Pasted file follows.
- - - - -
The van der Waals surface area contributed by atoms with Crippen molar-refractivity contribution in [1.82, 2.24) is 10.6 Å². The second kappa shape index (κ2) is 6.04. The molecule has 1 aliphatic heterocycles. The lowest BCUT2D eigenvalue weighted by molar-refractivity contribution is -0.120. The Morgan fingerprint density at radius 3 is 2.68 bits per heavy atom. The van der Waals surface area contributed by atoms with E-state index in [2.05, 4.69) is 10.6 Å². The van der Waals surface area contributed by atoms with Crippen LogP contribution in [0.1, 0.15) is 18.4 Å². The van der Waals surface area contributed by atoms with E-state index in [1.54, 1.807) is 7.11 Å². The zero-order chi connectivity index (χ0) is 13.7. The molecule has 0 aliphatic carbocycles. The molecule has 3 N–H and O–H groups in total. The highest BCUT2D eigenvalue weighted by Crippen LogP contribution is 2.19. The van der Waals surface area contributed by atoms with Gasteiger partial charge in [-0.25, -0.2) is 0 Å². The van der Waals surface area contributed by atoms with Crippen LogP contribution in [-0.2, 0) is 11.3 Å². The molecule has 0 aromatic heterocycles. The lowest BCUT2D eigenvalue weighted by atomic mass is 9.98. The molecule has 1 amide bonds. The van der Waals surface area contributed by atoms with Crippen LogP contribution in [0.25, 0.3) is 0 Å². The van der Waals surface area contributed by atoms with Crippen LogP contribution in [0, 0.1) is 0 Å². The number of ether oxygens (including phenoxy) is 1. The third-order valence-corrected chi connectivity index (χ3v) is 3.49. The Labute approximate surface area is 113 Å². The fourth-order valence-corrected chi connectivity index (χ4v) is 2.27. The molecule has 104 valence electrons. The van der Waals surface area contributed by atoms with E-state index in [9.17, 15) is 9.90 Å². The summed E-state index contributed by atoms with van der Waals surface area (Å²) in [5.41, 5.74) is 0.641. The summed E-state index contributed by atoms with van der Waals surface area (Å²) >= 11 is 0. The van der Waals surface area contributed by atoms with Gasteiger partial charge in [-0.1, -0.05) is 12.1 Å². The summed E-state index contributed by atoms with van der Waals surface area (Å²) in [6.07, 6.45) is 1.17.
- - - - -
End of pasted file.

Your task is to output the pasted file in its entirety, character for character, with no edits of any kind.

The van der Waals surface area contributed by atoms with Crippen molar-refractivity contribution in [1.82, 2.24) is 10.6 Å². The second kappa shape index (κ2) is 6.04. The molecule has 1 aliphatic heterocycles. The lowest BCUT2D eigenvalue weighted by molar-refractivity contribution is -0.120. The Morgan fingerprint density at radius 3 is 2.68 bits per heavy atom. The van der Waals surface area contributed by atoms with E-state index in [2.05, 4.69) is 10.6 Å². The van der Waals surface area contributed by atoms with Crippen LogP contribution in [0.1, 0.15) is 18.4 Å². The van der Waals surface area contributed by atoms with E-state index in [1.54, 1.807) is 7.11 Å². The zero-order chi connectivity index (χ0) is 13.7. The molecule has 0 aliphatic carbocycles. The molecule has 3 N–H and O–H groups in total. The highest BCUT2D eigenvalue weighted by Crippen LogP contribution is 2.19. The van der Waals surface area contributed by atoms with Gasteiger partial charge in [-0.25, -0.2) is 0 Å². The van der Waals surface area contributed by atoms with Crippen LogP contribution in [-0.2, 0) is 11.3 Å². The molecule has 0 aromatic heterocycles. The lowest BCUT2D eigenvalue weighted by atomic mass is 9.98. The molecule has 1 amide bonds. The van der Waals surface area contributed by atoms with Crippen LogP contribution in [0.25, 0.3) is 0 Å². The van der Waals surface area contributed by atoms with Crippen LogP contribution in [0, 0.1) is 0 Å². The number of ether oxygens (including phenoxy) is 1. The third-order valence-corrected chi connectivity index (χ3v) is 3.49. The Labute approximate surface area is 113 Å². The fourth-order valence-corrected chi connectivity index (χ4v) is 2.27. The molecule has 104 valence electrons. The van der Waals surface area contributed by atoms with E-state index in [9.17, 15) is 9.90 Å². The summed E-state index contributed by atoms with van der Waals surface area (Å²) in [5.41, 5.74) is 0.641. The summed E-state index contributed by atoms with van der Waals surface area (Å²) >= 11 is 0. The van der Waals surface area contributed by atoms with Gasteiger partial charge in [-0.1, -0.05) is 12.1 Å². The summed E-state index contributed by atoms with van der Waals surface area (Å²) in [6.07, 6.45) is 1.17.